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Opinion: New education system in Finland could become the world standard

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This year the Finnish government is making an extraordinary reform in its national primary and secondary education program.  Finland has begun to move on from the traditional subject-based curriculum structure to a “topic” based one.  The replacement of “subject” with “topic” is a simple formal change on paper, but Finland has suited these words with definitions that make their implementation quite different from each other.  Lesson plan topics attempt to correct for the “exam factory” trend in contemporary education.  In patching up this problem, it may make general education vulnerable to becoming more vocational and may make class systems more rigid.  Subject lesson plans—while home to many due criticisms of its own—are general and attempt to give students a more foundational education.

The gold standard in education has been the subject-based curriculum structure. Get up, eat breakfast, and then attend roughly seven to eight one-hour courses that cover a breadth of basic subjects in school.  This model has functioned in many diverse places for over a century.  For years, Finland has achieved internationally recognized and distinguished success while teaching subject lessons.

Yet, this European leader in the development of successful education programs has revealed itself unsatisfied with the status quo.

Topic-based education will involve tasking students with diversified but related challenges that will attempt to prepare them for a more modern workforce.  A student could feasibly expect a customer service exercise in which they were asked to speak a foreign language to a customer and give out exact change for a business transaction. In this exercise, math, languages, economic social interaction are all accounted for.

These sorts of exercises are happening right now in Finland’s reform-flagship school in Helsinki.  All other Finnish students can expect to experience topic-based education before the end of 2020.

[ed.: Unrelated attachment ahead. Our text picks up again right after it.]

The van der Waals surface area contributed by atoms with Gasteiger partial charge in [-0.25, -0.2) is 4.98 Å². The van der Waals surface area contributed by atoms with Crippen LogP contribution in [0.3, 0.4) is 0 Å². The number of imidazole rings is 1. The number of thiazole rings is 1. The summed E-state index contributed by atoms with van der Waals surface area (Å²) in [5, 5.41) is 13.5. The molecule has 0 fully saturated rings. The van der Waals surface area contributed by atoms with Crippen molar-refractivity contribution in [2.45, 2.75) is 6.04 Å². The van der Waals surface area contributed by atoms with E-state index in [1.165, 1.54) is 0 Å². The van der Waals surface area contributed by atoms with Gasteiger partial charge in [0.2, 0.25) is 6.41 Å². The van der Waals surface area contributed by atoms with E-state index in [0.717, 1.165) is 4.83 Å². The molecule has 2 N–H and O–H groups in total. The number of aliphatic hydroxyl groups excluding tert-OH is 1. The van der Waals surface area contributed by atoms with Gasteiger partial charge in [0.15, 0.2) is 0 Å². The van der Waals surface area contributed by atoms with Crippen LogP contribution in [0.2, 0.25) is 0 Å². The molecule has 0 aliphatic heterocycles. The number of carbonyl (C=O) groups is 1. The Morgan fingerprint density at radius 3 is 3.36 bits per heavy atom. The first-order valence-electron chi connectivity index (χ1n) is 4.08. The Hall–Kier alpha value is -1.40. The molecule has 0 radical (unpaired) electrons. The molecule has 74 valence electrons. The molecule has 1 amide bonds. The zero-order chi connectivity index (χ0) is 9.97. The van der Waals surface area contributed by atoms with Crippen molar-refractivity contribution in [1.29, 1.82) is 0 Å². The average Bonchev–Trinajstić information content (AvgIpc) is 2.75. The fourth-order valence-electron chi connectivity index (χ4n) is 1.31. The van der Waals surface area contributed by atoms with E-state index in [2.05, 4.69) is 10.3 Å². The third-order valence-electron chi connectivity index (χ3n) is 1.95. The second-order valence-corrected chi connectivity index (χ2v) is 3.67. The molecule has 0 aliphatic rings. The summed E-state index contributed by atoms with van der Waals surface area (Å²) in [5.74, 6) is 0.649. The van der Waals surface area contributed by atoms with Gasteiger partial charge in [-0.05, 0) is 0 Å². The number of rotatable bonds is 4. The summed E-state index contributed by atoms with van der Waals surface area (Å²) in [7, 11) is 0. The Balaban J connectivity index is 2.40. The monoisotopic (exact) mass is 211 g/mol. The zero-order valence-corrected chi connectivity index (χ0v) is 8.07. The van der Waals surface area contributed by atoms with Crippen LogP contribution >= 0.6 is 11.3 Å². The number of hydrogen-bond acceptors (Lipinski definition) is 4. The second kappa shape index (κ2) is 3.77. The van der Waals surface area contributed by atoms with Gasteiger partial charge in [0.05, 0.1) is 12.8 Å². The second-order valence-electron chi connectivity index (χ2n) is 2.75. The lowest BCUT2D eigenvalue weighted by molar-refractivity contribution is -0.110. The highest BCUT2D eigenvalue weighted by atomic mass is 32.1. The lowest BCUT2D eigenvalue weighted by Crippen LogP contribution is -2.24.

This reform should not be taken lightly. If it is successful, then it may influence the rest of the educational systems in the world. Some might say education in places like the United States are in need of serious reform. America, for instance, is home to many educational shortcomings like the urban-suburban disparity. Good. Typically suburban U.S. schools are considered “exam factories” while urban poor ones are informally known as “dropout factories.”

Still, if successful, other countries may begin working with the Finnish topic-based prototype.  The reform itself, which pushes for the application of ideas into more practical classroom activity, may tend towards the vocational model. In a world where education is seen as a beacon for the assurance of equality of opportunity, anything that standardizes workforce oriented studying may seem a bit 1984. People could be trained right into their destinies, removing some of the spontaneity from the career outcomes of students.

In a country like Finland, this reform may seriously bring about a more well-equipped body of students entering the modern world than almost anywhere else.  The class system at least appears healthier than, say, the British or American one.  Finland hits a 27.8 on the Gini Index (which measures national income inequality where 0 is equal and 100 unequal) while England and the U.S. rank 38 and 41.1 respectively.

Finland will probably continue on as a healthy, happy country with or without topic-based lesson plans.  However, place education reform of this high a degree in a more volatile setting, and the result may be ruinous. The disparity between inner-city and suburban schools in the United States may worsen from a change like this.  This is not a conservative’s argument which argues against change, but instead criticizes how certain kinds of change are affected by context.

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